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The European currency is at an all-time high against the pound, putting holidaymakers on stricter budgets as they vacation on the Continent
Tens of millions of British people will experience their own credit crunch on holiday this year as the soaring value of the euro forces them to pay more for everything from the price of a coffee in a Parisian cafe to a hotel room in Barcelona. As currency traders pushed the European single currency to a record high against the pound yesterday, holidaymakers were coming to terms with the fact they now have almost a fifth less spending power on the Continent than a year ago.
The 17 per cent fall since last February has come about as the euro has powered ahead on the strength of its member economies, while the pound has slumped, most recently because of the knock-on effects of the sub-prime collapse in the US.
The euro's new high of 80p, reached in early trading yesterday, came after the International Monetary Fund warned that UK growth would only hit 1.6 per cent this year, compared with the Government's claim of up to 2.25 per cent.
The euro's surge may spur new theories from economists that the currency of the eurozone will become the main international unit of currency as early as 2015, upsetting almost the best part of a century of dominance of the dollar.
For holidaymakers, however, the collapse of the pound has an earthier reality that will curtail their spending power in shops and restaurants in Ireland and on the Continent. In practice, it means spending money of £500 earmarked for eating out, trips and presents is now worth only £415 in the 15 eurozone states.
The 42 million foreign holidays a year that British people take are influenced by affordability and, during the past two years, the cheap dollar has lured thousands of Britons to stock up on designer jeans and iPods in New York.
However, the majority of foreign holidays, some 31 million, are taken in the eurozone and going there—and staying there—has become markedly more expensive.
As a result of the currency fluctuation, a family weekend break to Disneyland in Paris that would have cost £456 last year costs £533 this month. A day's car rental in Vienna that would have set back a Briton £56 now costs £67.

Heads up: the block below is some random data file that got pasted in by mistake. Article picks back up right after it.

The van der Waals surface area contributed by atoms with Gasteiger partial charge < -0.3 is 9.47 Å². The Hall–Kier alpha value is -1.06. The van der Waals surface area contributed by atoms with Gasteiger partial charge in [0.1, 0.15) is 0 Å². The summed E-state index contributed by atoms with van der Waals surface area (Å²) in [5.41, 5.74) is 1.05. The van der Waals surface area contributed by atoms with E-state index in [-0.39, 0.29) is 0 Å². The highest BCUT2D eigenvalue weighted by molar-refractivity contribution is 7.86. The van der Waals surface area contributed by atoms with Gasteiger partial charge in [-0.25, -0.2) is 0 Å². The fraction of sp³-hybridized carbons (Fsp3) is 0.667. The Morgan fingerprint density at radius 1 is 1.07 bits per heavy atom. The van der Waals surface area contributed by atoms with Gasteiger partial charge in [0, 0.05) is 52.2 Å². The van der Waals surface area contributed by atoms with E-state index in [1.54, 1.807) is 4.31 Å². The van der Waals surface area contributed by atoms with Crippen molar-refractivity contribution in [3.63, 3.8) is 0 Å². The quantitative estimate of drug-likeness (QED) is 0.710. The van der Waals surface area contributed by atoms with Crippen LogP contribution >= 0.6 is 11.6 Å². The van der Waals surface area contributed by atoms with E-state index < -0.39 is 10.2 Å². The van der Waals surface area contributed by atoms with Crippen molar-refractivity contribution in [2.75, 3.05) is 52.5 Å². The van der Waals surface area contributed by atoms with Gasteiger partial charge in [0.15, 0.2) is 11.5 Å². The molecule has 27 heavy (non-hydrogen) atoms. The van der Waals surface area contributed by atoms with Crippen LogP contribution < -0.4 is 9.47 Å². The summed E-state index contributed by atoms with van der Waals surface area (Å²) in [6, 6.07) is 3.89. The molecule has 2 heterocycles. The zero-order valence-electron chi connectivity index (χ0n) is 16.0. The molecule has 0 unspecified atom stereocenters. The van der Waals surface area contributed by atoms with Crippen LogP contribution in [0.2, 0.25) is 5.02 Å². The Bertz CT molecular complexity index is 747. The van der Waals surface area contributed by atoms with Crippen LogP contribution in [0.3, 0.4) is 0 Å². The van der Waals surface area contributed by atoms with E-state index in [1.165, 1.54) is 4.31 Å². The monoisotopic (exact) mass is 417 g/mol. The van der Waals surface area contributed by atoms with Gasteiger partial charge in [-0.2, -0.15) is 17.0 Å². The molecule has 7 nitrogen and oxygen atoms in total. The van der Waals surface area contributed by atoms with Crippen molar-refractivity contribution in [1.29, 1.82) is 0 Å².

And those expecting to savour a meal for two Ferran Adria's acclaimed El Bulli restaurant in Spain will find the experience has risen in price from £195 to £236.
Many people who had been hoping to go on holiday to France or Spain may be forced to change plans and stay at home instead.
Others may look for cheaper destinations outside the eurozone, such as Bulgaria or Croatia.
The Association of British Travel Agents said yesterday that the rise of the euro might prompt the growth in journeys to Turkey and Egypt as well as long-haul trips.
At home, the surging euro will apply upwards pressure on much that we import from the Continent, from cheese to cars, though retailers may take some of the pain.
But there will be a sign of relief from British companies battling to export their goods as their products become cheaper in the 15 euro countries.
After a shaky start in 1999, when the economies of the 11 participating states were lurching downward, the euro has become a totemic success for the European project and has been rising against the pound for more than a year.
Further pressure is likely to be piled on to the pound—and in favour of the euro—today if, as expected, the Bank of England's Monetary Policy Committee cuts interest rates. Some economists believe the rate may cut by as much as half a per cent.
Geoff Kendrick, a currency strategist, said: "The UK has clearly softened a lot more than Europe and I guess that's why we'll see the Bank of England cut rates tomorrow while the ECB will be hawkish... At least for now it looks like the trend (in euro/sterling) is well and truly intact."
The pound has weakened after days of bad economic news which has increased the chances of the interest rate being cut, reducing the attractiveness of holding the currency.
This week, the Halifax house price index posted its steepest monthly fall in over 15 years, a 2.5 per cent fall in a single month. Banks have withdrawn their 100 per cent mortgage deals and Nationwide's consumer confidence fell to its lowest level in four years.